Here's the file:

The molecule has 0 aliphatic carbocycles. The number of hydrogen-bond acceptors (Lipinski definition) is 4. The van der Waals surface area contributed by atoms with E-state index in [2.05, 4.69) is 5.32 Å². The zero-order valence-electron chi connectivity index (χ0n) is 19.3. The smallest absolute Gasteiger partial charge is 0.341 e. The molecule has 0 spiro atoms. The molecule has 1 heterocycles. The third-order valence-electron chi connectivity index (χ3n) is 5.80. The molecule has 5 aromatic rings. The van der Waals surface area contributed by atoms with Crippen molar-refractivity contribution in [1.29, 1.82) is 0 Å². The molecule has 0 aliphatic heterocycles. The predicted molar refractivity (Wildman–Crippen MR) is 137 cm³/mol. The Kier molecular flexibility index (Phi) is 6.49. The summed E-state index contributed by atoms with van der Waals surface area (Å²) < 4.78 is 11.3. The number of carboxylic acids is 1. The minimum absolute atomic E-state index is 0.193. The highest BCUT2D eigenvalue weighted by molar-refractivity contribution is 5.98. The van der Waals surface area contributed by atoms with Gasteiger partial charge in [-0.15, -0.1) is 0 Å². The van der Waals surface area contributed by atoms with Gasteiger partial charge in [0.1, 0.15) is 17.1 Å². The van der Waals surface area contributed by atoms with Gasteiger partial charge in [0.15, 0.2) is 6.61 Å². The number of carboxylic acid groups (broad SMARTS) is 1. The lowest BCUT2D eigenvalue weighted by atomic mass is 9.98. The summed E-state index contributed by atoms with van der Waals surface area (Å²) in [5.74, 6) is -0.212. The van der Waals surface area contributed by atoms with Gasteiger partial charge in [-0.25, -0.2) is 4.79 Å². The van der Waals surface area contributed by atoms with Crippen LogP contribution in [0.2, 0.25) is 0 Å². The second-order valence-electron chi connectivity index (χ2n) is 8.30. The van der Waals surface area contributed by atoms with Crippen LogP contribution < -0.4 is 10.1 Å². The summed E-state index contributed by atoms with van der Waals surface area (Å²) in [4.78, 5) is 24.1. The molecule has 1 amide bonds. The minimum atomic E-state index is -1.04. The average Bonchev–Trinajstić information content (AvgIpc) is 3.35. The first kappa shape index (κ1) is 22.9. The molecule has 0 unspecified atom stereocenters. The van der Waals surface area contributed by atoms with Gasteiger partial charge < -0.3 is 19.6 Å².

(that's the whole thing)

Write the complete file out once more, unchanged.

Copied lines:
The molecule has 0 aliphatic carbocycles. The number of hydrogen-bond acceptors (Lipinski definition) is 4. The van der Waals surface area contributed by atoms with E-state index in [2.05, 4.69) is 5.32 Å². The zero-order valence-electron chi connectivity index (χ0n) is 19.3. The smallest absolute Gasteiger partial charge is 0.341 e. The molecule has 0 spiro atoms. The molecule has 1 heterocycles. The third-order valence-electron chi connectivity index (χ3n) is 5.80. The molecule has 5 aromatic rings. The van der Waals surface area contributed by atoms with Crippen molar-refractivity contribution in [1.29, 1.82) is 0 Å². The molecule has 0 aliphatic heterocycles. The predicted molar refractivity (Wildman–Crippen MR) is 137 cm³/mol. The Kier molecular flexibility index (Phi) is 6.49. The summed E-state index contributed by atoms with van der Waals surface area (Å²) < 4.78 is 11.3. The number of carboxylic acids is 1. The minimum absolute atomic E-state index is 0.193. The highest BCUT2D eigenvalue weighted by molar-refractivity contribution is 5.98. The van der Waals surface area contributed by atoms with Gasteiger partial charge in [-0.15, -0.1) is 0 Å². The van der Waals surface area contributed by atoms with Gasteiger partial charge in [0.1, 0.15) is 17.1 Å². The van der Waals surface area contributed by atoms with Gasteiger partial charge in [0.15, 0.2) is 6.61 Å². The number of carboxylic acid groups (broad SMARTS) is 1. The lowest BCUT2D eigenvalue weighted by atomic mass is 9.98. The summed E-state index contributed by atoms with van der Waals surface area (Å²) in [5.74, 6) is -0.212. The van der Waals surface area contributed by atoms with Gasteiger partial charge in [-0.25, -0.2) is 4.79 Å². The van der Waals surface area contributed by atoms with Crippen LogP contribution in [0.2, 0.25) is 0 Å². The second-order valence-electron chi connectivity index (χ2n) is 8.30. The van der Waals surface area contributed by atoms with Crippen LogP contribution < -0.4 is 10.1 Å². The summed E-state index contributed by atoms with van der Waals surface area (Å²) in [4.78, 5) is 24.1. The molecule has 1 amide bonds. The minimum atomic E-state index is -1.04. The average Bonchev–Trinajstić information content (AvgIpc) is 3.35. The first kappa shape index (κ1) is 22.9. The molecule has 0 unspecified atom stereocenters. The van der Waals surface area contributed by atoms with Gasteiger partial charge < -0.3 is 19.6 Å².